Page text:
King talks Duma Key

Posted: June 8, 2007, 00:26
Bev Vincent gave the following report about the Edgar Awards event:

King was interviewed by Hard Case Crime's Charles Ardai at the Edgar Awards last month in NYC. I just received a DVD of the interview. During the lengthy talk, King had this to say about Duma Key:

1) As of last month, he was still working on revisions

2) He once described the book as The Maltese Falcon meets The Shining

3) He was walking down a lonely, quiet road in Florida one evening. Most of the houses on the road were empty. He noticed a sign that said "Slow -- Children Playing," but he'd never seen any children there before. Maybe their ghost children, he thought. He had an image of these ghost kids walking behind him and he decided at that moment that somewhere in Duma Key there were going to be dead children.

4) The book also features a mystery from the 1920s that required him to do some research.

5) The book is in part about memories -- how we keep them and how they change. How we remember things one way and someone else remembers them another way.

6) Edgar's new talent, discovered after his accident and after he moves to Florida, is reminiscent of Patrick Danville's skill (though King did not mention Patrick during the interview)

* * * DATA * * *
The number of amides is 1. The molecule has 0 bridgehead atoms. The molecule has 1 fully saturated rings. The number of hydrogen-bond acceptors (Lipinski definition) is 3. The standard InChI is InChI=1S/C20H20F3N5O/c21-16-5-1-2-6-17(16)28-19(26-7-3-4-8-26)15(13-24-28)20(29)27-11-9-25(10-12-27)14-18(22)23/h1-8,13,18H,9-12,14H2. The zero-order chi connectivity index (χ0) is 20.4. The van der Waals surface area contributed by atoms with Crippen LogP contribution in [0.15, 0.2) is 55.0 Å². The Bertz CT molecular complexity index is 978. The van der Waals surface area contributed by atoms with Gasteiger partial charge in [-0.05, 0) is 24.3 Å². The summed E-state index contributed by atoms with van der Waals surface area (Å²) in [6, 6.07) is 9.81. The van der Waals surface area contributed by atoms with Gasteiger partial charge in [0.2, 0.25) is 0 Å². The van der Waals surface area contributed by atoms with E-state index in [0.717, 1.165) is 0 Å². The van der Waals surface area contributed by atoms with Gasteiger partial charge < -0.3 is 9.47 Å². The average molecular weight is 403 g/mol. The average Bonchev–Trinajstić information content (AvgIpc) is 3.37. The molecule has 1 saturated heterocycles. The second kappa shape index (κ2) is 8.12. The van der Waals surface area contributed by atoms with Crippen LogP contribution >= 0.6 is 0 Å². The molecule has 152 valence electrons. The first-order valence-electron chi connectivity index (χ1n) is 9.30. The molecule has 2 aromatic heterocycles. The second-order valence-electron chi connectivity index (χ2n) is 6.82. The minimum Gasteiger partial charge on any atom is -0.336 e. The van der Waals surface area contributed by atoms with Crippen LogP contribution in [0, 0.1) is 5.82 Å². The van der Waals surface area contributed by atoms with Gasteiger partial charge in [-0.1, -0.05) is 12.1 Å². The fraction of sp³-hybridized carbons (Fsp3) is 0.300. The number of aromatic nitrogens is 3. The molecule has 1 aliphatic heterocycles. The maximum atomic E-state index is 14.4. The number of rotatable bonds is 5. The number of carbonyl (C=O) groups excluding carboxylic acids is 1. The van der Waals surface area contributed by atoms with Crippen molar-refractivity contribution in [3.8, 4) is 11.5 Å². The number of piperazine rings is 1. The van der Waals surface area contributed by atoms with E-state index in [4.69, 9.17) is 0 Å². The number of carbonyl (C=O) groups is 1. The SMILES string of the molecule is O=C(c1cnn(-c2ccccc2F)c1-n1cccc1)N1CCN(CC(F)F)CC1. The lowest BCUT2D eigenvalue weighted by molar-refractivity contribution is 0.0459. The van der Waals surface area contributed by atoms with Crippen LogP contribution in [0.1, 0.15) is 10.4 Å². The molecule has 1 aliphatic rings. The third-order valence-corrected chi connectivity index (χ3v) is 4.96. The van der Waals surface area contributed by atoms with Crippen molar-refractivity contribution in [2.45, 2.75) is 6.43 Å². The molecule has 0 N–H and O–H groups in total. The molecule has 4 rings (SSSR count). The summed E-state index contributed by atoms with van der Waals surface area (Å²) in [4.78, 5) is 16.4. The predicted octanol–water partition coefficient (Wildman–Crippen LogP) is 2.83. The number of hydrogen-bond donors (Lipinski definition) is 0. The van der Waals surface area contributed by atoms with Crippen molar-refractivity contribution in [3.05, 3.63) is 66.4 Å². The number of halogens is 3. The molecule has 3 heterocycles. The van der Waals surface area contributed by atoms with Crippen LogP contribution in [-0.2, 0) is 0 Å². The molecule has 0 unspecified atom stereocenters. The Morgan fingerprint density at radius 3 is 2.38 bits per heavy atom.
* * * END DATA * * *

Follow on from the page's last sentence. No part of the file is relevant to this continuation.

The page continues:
7) There was a famous child kidnapping/murder case that played out while King was in Florida. Videotape captured the kidnapping--a man walked up to the missing girl in a parking lot and lured her away. The brief video played over and over on the news. At one instant, it captures the young girl looking up at her captor with a look of trust. When the culprit was caught, he said, "I got high and did a terrible thing." King was so angry with the guy that he decided to put him in the book and do a bad thing to him.

In unrelated news, King mentioned that he at one time considered writing a Travis McGee novel. He had the whole thing imagined in his head -- it was going to be called CHROME and would start with Meyer being shot and seriously injured while he and Travis were out for a walk on the beach. The question was going to be whether the shooter had been after Meyer or Trav.

King was serious enough about the book to track down John D. MacDonald's son and literary estate guardian in Australia or New Zealand, but the younger MacDonald wouldn't give him permission to do the book.

Thanks to Bev Vincent